This week's How-To Tuesday is a two parter; this week we show how to convert that old digital camera you're got in your closet to one that takes a picture automatically every second until the memory card is full, which will we use in next week's How-To, where we'll put that camera on a kite. There are many other applications once you hack a digital camera to take a shot a second, and we'll also go over those in future How-Tos, for example: mounting to a car, bicycle, city bus, house pet, cubicle, and other fun things.
A couple years ago we bought an Olympus "Camedia" D-360L 1.3 Megapixel digital camera which took "okay" pictures
and used that goofy SmartMedia format. At the time it was a good camera, but eventually we moved on and it's been
sitting in the basement waiting for a project, dreaming of the day it'll fly, fly away like a bird.
There's been a lot of interest in taking digital photos from kites over the last few years, but all the articles we've seen involve really complicated gear and remote controls, most being very expensive—all we want to do is take as many photos as we possibly can until the battery dies or the card is full. Most importantly, we wanted to do this on the cheap since there's a good chance the camera will get smashed. We checked eBay and places like Fry's Electronics and found a lot of crappy digital cameras that people will be able to use to take photos from kites. The project shouldn't cost more than $30 for the camera and the parts.
1 digital camera that will be hacked apart
RadioShack 1 LM555 Precision Timer - 8 Pin DIP
Wires, solder, hot glue
Many cameras will work with this hack, but we realize digital cameras are different—so this week we're going to show you the theory behind our digital camera automation, and next week we'll show you how to string it up to a kite. As we get feedback from the folks trying this at home, we'll add more ways to automate the digital camera hack.
Our soon to be airborne camera is an Olympus D-360L. A little bulky for kite pictures, but a good experimenter camera to get started.
Only 4 screws held the camera together, and quickly the camera face and back plate were off—this is another reason that old digital camera is good for hacks.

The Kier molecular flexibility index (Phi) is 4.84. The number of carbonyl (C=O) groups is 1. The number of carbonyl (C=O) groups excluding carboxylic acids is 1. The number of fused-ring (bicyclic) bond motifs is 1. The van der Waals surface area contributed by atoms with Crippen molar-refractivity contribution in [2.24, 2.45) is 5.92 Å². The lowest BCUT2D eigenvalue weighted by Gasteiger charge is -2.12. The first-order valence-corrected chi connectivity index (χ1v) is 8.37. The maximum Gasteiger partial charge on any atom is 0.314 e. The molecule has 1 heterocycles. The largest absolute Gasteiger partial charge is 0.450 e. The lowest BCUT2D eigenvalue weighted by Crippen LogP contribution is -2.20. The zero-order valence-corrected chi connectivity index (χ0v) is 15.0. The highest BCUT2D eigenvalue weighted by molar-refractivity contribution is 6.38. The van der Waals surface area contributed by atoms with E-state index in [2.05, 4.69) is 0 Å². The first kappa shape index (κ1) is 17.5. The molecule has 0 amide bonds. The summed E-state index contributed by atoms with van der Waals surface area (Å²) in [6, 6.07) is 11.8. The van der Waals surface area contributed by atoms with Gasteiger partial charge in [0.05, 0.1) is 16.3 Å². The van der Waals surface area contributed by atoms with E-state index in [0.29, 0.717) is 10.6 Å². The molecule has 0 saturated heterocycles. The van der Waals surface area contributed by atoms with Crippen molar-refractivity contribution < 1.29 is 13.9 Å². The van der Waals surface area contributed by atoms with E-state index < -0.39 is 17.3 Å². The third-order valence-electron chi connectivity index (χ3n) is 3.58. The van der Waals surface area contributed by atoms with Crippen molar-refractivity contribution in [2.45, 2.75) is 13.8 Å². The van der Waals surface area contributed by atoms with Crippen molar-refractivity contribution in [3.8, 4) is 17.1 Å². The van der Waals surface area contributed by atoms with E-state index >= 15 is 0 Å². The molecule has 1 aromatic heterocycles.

We located the shutter mechanism and popped the button off. Under the button there are 4 contacts, one was labeled "shutter" and that was the one we were after.
We then found positive and negative leads coming from the batteries (red and black). We're going to tap in to these and power our timer chip. To do this we simply soldered two wires directly from the leads.
We also soldered a wire directly to the lead that says "shutter" this is what triggers the camera when the black wire (negative) it applied to it. If you're testing your own camera this is a good way to test how the camera takes photos, once you figured that out, solder the wire from that button/lead.
For kicks we tested how many volts were going through, just to see what's flowing
through there (it was 5.98v) which makes sense since the camera takes four 1.5v AA batteries.
The Timer Chip
The LM555 Precision Timer (8 Pin DIP) is available for $1.49 or less at every RadioShack we've ever been in.
This chips allows us to simulate the button being pressed continually once we wire the power from the camera through it and then in to the shutter.
Once you get the chip, you can solder it up according to our diagram below or you can use a breadboard to test. A
available at RadioShack) will allow you to test wiring and the chip before you commit to soldering it all up.
With the chip pins down and the little round dot at the upper left, the numbers are 1 to 4 going down on the left side and 5 to 8 on the right side going up.
The black wire (negative) goes to the 3rd pin, Red (positive to the 4th pin). Run a wire from the 2nd to the 6th pin (or just fold the pins over the back and solder) then connect the 6th to the 7th pin. Last up, run the shutter wire to 6th pin. For the hardware geeks out there, you can of course add resistors and capacitors to change the timing (and possibly do a better job of not frying the camera than we did).
Once we tested the chip and the camera snapped dozens of photos without having to press a single button we then added the wires to the outside of the camera.
We used a small plug found in a pile of spare parts just so we could unplug it when not in use, or if we want to use for other projects. You don't need to do that, but we did for ease of use.
After that, we hot glued the chip as well as the wires to the outside of the camera.
The finished product. It works! So that's it for this week, next week we'll show you how to mount the hacked digital camera to a kite (and other things) to take photos automatically.
Phillip Torrone can be reached via his personal site: http://www.flashenabled.com